Traders Help Drive Boom in Subsea Cables


A confluence of new demand is driving a dramatic expansion of subsea telecom cables, a primary means of routing electronic trades between faraway market centers. The increase in activity is the most since the Internet boom of the late 1990s, some observers say.

The subsea-cable market likely will reach a 7% compounded growth rate by 2020, concluded a study published by QYResearch Group earlier this year.

What the markets have seen so far is just the tip of the iceberg, according to Pukka-Pekka Joensuu, executive vice president of the Cinia Group and who participated in a webinar produced by Jaymie Scotto & Associates. “What we are seeing is this growth heading towards the next industrial revolution, he said. “It’s a wonderful opportunity for many players to start new global activities.”

Although wholesale telecoms still represent 85% of the subsea-cable market, Eric Gutshall, founder and global head of asset & capacity sales for United Cable Company and fellow panelist, has seen new types of customer, including high-frequency traders and some Wall Street-type firms, stepping up to purchase subsea bandwidth.

“Joensuu’s new cable is perfect for high-frequency trading in that it shaves off two milliseconds from Helsinki to Frankfurt,” he said.

Joensuu also saw the demands by financial services not only fueling the growth of bandwidth but new routes as well.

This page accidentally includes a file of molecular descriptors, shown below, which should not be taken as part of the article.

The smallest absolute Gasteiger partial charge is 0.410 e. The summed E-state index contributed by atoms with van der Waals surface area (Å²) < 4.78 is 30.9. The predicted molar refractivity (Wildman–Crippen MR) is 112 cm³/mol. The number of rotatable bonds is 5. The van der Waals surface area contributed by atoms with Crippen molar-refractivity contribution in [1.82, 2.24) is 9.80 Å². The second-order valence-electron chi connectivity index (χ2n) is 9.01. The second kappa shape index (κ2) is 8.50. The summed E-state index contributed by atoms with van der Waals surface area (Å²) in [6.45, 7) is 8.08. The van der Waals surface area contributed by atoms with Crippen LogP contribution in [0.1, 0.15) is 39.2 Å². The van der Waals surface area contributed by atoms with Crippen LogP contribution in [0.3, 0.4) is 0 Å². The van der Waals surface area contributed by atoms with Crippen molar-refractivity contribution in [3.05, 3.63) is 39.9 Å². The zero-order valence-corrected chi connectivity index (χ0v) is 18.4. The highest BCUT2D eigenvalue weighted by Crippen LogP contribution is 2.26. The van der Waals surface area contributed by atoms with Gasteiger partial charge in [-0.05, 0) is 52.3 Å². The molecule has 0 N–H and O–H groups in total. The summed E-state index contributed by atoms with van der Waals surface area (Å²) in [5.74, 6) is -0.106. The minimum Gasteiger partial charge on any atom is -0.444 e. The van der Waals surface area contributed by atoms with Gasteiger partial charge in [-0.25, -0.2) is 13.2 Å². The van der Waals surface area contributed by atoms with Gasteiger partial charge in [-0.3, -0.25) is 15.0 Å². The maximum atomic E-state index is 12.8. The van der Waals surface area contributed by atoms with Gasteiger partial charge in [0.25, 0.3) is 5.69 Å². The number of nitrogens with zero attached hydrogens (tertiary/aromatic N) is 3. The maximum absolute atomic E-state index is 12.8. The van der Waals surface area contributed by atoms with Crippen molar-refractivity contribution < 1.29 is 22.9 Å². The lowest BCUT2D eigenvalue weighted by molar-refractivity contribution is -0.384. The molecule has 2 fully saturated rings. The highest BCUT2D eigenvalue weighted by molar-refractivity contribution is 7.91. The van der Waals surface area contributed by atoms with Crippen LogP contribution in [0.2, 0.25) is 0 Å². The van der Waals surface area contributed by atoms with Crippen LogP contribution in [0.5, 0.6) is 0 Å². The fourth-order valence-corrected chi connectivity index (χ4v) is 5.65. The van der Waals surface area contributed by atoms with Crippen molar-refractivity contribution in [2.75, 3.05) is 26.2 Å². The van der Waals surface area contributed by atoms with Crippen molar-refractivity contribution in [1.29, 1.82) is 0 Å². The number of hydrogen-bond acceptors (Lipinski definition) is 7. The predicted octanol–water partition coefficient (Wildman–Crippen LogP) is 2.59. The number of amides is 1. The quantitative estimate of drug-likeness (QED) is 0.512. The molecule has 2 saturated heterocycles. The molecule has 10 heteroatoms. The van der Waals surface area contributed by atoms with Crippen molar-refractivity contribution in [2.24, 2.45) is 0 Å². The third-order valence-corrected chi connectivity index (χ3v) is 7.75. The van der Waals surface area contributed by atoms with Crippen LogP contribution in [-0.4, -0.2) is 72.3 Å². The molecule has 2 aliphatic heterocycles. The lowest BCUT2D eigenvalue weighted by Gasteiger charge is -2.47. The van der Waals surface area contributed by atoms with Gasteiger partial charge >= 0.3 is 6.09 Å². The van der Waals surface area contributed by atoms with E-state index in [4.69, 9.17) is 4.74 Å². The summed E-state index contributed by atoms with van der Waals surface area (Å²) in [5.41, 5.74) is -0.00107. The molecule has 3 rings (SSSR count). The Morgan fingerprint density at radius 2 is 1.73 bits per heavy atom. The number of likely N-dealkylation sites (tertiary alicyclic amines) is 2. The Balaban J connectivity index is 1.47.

Fellow panelists were careful to avoid irrational exuberance and the overprovisioning that occurred after the Internet bubble burst in 2001. “I think the markets can more than support all the new assets,” said David Ross, owner and CEO of industry research firm The David Ross Group. “One of the evidence of it is that a large fraction of the of the new systems is pre-sold before construction begins. It indicates that the need is urgent and not something that is being built on speculation.”

New sources of project financing are also adding to subsea-cable growth, he added. “Private equity is much more active than has been true in the recent past. There is some stimulus by governments, multilateral institutions to provide new connectivity.”

Even with increases in demand and potential funding, Tom McMahon, CTO of subsea-cable operator Aqua Comms, was wary in predicting tremendous growth.

“It’s true that there is a very large gap between a line on a map and a line in the bottom of the sea,” he noted. “If anything, permits, authorizations, licenses and the cost of those licenses are getting more difficult as time goes on. Trying to find a niche and unique aspects to your system to put it at the forefront is a tricky business.”

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